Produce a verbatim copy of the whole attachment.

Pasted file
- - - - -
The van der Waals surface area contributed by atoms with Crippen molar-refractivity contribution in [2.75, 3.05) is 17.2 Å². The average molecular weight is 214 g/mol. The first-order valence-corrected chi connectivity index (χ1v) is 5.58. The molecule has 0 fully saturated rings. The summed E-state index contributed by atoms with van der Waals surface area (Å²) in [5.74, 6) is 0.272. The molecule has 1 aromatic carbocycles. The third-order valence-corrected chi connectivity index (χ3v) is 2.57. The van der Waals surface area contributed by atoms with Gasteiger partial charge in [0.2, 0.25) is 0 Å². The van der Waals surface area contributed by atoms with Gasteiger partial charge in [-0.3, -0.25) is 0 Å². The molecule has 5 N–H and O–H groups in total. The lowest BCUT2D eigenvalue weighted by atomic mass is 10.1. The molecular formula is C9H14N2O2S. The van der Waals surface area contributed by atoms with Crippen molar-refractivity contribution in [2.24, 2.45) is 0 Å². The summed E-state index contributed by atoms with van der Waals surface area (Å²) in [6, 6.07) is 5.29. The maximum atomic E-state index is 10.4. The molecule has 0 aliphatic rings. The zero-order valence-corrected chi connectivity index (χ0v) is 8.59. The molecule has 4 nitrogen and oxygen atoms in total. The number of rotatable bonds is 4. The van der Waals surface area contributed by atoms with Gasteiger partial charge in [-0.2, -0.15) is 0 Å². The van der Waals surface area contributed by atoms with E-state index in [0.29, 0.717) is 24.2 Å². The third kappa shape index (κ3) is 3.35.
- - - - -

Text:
The van der Waals surface area contributed by atoms with Crippen molar-refractivity contribution in [2.75, 3.05) is 17.2 Å². The average molecular weight is 214 g/mol. The first-order valence-corrected chi connectivity index (χ1v) is 5.58. The molecule has 0 fully saturated rings. The summed E-state index contributed by atoms with van der Waals surface area (Å²) in [5.74, 6) is 0.272. The molecule has 1 aromatic carbocycles. The third-order valence-corrected chi connectivity index (χ3v) is 2.57. The van der Waals surface area contributed by atoms with Gasteiger partial charge in [0.2, 0.25) is 0 Å². The van der Waals surface area contributed by atoms with Gasteiger partial charge in [-0.3, -0.25) is 0 Å². The molecule has 5 N–H and O–H groups in total. The lowest BCUT2D eigenvalue weighted by atomic mass is 10.1. The molecular formula is C9H14N2O2S. The van der Waals surface area contributed by atoms with Crippen molar-refractivity contribution in [2.24, 2.45) is 0 Å². The summed E-state index contributed by atoms with van der Waals surface area (Å²) in [6, 6.07) is 5.29. The maximum atomic E-state index is 10.4. The molecule has 0 aliphatic rings. The zero-order valence-corrected chi connectivity index (χ0v) is 8.59. The molecule has 4 nitrogen and oxygen atoms in total. The number of rotatable bonds is 4. The van der Waals surface area contributed by atoms with Gasteiger partial charge in [-0.2, -0.15) is 0 Å². The van der Waals surface area contributed by atoms with E-state index in [0.29, 0.717) is 24.2 Å². The third kappa shape index (κ3) is 3.35.